This quote fit with my experiences in Amsterdam:
What would life be if we had no courage to attempt anything?
-Vincent Van Gogh
Discovering more about Van Gogh, and especially his sister-in-law Johanna, has been a focal point of this trip. As I shared several months ago, Johanna has captured my imagination as a protagonist for a book. She is barely acknowledged as the individual that brought Vincent Van Gogh's work to public acclaim. Married to Vincent's brother, Theo, her role in Van Gogh's fame is intriguing to me.
Without her, one of the world's greatest artists would be unknown.
I first discovered Johanna last fall on a trip to Amsterdam with girlfriends. I learned that Johanna's art dealer husband Theo believed in Vincent's talent. The two of them had planned to open an art business together in order to promote Vincent's work. so Johanna was no stranger to her husband's devotion.
When Vincent died at 37, and his brother Theo, 34, less than a year later from an illness, Johanna was just 28 when she inherited more than 400 works of Vincent's art and 820 letters between Theo and Vincent. With a 1-year-old child, little Vincent, the new widow was urged by her family to return under their roof, but instead she chose to make her own way.
In her grief she wrote: "Besides the care for the child he [Theo] left me yet another task, Vincent's work -- to show it and to let it be appreciated as much as possible. All the treasures that Theo and 'Vincent collected -- to preserve them inviolate for the child -- that also is my task. I am not without an object in life, but I feel lonely and deserted,"
To support herself she opened up her home as a boarding house and then picked up the process Theo had begun as an art dealer: To make Vincent Van Gogh's works known.
I've found out a few more bits and pieces about Johanna on this return trip. I knew that after her days full of care for the house and child, she spent her evenings writing inquiry letters to art dealers, working to promote Vincent's work. Since Theo had saved the correspondence with his brother, Johanna also sorted the letters -- many with sketches and drawings -- transcribing and organizing them into chronological order.
Her diary describes the next several years. Here's one entry about working with art dealers: "I have been busy all the time with the paintings. After an endless correspondence on the part of Issacson and visit by Toorop there are now finally ten paintings with Buffa in Amsterdam, twenty with Oldenzeel in Rotterdam, in December an exhibition in Pulchri, and now on Thursday, the one in "arti,"[exhibition].
It's hard to know what she was feeling during this period except for a few scattered entries. While working on transcribing the letters one diary entry relives the brothers' closeness, "In thought I am living wholly with Theo and Vincent, oh, the infinitely delicate, tender and lovely [quality] of that relation[ship]."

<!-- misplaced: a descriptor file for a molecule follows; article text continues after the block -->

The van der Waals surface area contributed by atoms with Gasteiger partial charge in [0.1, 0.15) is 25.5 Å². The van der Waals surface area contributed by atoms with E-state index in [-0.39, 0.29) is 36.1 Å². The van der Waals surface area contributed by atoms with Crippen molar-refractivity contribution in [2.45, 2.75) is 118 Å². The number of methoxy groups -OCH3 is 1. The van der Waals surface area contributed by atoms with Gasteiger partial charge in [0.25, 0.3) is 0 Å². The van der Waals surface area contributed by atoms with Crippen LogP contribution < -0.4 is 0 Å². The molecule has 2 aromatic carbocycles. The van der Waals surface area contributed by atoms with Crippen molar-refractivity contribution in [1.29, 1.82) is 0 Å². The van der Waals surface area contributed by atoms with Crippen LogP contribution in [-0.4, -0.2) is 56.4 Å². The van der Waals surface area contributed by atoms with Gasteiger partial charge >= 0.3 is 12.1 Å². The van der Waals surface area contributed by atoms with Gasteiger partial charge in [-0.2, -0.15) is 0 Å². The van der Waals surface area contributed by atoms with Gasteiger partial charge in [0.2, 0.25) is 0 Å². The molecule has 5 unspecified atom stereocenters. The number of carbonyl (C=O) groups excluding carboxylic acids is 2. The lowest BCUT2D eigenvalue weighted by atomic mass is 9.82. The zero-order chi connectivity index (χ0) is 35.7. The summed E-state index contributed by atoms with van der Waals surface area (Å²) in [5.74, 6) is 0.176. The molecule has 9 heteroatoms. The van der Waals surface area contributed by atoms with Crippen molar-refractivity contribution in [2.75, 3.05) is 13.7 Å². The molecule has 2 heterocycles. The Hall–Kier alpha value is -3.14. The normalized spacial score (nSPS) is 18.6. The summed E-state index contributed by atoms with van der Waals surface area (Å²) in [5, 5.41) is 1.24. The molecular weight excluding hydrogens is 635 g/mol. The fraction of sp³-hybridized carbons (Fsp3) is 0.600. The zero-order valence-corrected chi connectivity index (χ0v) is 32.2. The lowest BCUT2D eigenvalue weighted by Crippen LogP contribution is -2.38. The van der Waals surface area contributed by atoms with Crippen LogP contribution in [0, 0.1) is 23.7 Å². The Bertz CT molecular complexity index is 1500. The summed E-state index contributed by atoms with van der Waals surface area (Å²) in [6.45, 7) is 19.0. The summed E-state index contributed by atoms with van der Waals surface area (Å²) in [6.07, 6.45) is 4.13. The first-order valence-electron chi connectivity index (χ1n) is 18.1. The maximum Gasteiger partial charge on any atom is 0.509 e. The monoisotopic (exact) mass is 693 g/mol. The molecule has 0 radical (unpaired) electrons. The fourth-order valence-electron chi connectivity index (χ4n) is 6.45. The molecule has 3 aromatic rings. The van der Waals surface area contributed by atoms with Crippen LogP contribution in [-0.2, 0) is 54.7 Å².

Finally, in 1905, fifteen years after Vincent's death in 1890 -- fifteen years of writing letters, asking for showings, acting as an art representative in a male-dominated art dealer world -- Johanna successfully organizes a show at the acclaimed Stedelikjk Museum in Amsterdam with 472 of Vincent’s works. It is a major recognition.
Then nine years later in 1914 she publishes three volumes of letters between the brothers, including the sketches Vincent had scattered through the correspondence. The thoughtful, intelligent dialogue between the brothers stunningly renunciates the belief that Vincent had been mentally unbalanced. Johanna saves Vincent's reputation too.
So, while this trip has yielded just a little more information, it's definitely made me admire Johanna's persistence. I am still thinking of basing my historical fiction on her story.
Steps I’m taking to explore writing a book
Research: I picked up a little more content from a day trip to see the second largest collection of Van Gogh’s work in the Kroller-Muller Museum in Otterlo, about 50 miles outside of Amsterdam. The extensive collection and sculpture garden were impressive but the best part of the trip was the driver, Jan (pronounced Joong), who peppered our drive with little stories - some true, some not -- I'll share in the future. We also made an inspiring trip to the Van Gogh Museum. We're now in Paris and will check out more Van Gogh paintings in the Musee D'Orsay later this week.
Books I'm reading: Jumping genres I'm reading a highly suspenseful romance right now called, Love's Fiery Prescription by Yvonne Kohano.. The story is fast-moving and keeping me up far too late even as I'm trying to adjust to a European time zone. My body may be in Paris, but when I pick up Yvonne's book I'm in the crossfire of gang members, ex-cons and misunderstanding that are keeping love at bay!
A final thought from Vincent:
One must work and dare if one really wants to live.